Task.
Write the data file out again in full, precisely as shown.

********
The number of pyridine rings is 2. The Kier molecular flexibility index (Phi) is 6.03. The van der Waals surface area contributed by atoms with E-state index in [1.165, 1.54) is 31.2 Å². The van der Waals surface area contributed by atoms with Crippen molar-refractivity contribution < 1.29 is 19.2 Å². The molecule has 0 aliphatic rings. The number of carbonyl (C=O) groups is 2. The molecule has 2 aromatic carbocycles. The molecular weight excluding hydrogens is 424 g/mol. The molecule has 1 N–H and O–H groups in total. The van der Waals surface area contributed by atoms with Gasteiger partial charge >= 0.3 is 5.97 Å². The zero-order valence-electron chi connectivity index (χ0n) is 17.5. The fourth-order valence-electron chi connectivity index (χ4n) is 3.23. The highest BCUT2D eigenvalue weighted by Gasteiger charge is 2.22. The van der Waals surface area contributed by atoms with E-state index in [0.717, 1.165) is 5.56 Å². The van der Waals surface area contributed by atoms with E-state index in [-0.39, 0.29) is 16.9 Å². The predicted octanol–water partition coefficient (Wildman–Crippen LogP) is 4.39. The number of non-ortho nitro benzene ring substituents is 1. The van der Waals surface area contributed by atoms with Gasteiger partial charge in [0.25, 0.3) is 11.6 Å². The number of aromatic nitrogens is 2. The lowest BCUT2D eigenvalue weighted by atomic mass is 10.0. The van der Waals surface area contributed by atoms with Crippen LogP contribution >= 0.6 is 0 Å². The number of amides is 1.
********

The number of pyridine rings is 2. The Kier molecular flexibility index (Phi) is 6.03. The van der Waals surface area contributed by atoms with E-state index in [1.165, 1.54) is 31.2 Å². The van der Waals surface area contributed by atoms with Crippen molar-refractivity contribution < 1.29 is 19.2 Å². The molecule has 0 aliphatic rings. The number of carbonyl (C=O) groups is 2. The molecule has 2 aromatic carbocycles. The molecular weight excluding hydrogens is 424 g/mol. The molecule has 1 N–H and O–H groups in total. The van der Waals surface area contributed by atoms with Gasteiger partial charge >= 0.3 is 5.97 Å². The zero-order valence-electron chi connectivity index (χ0n) is 17.5. The fourth-order valence-electron chi connectivity index (χ4n) is 3.23. The highest BCUT2D eigenvalue weighted by Gasteiger charge is 2.22. The van der Waals surface area contributed by atoms with E-state index in [0.717, 1.165) is 5.56 Å². The van der Waals surface area contributed by atoms with E-state index in [-0.39, 0.29) is 16.9 Å². The predicted octanol–water partition coefficient (Wildman–Crippen LogP) is 4.39. The number of non-ortho nitro benzene ring substituents is 1. The van der Waals surface area contributed by atoms with Gasteiger partial charge in [0.25, 0.3) is 11.6 Å². The number of aromatic nitrogens is 2. The lowest BCUT2D eigenvalue weighted by atomic mass is 10.0. The van der Waals surface area contributed by atoms with Crippen LogP contribution >= 0.6 is 0 Å². The number of amides is 1.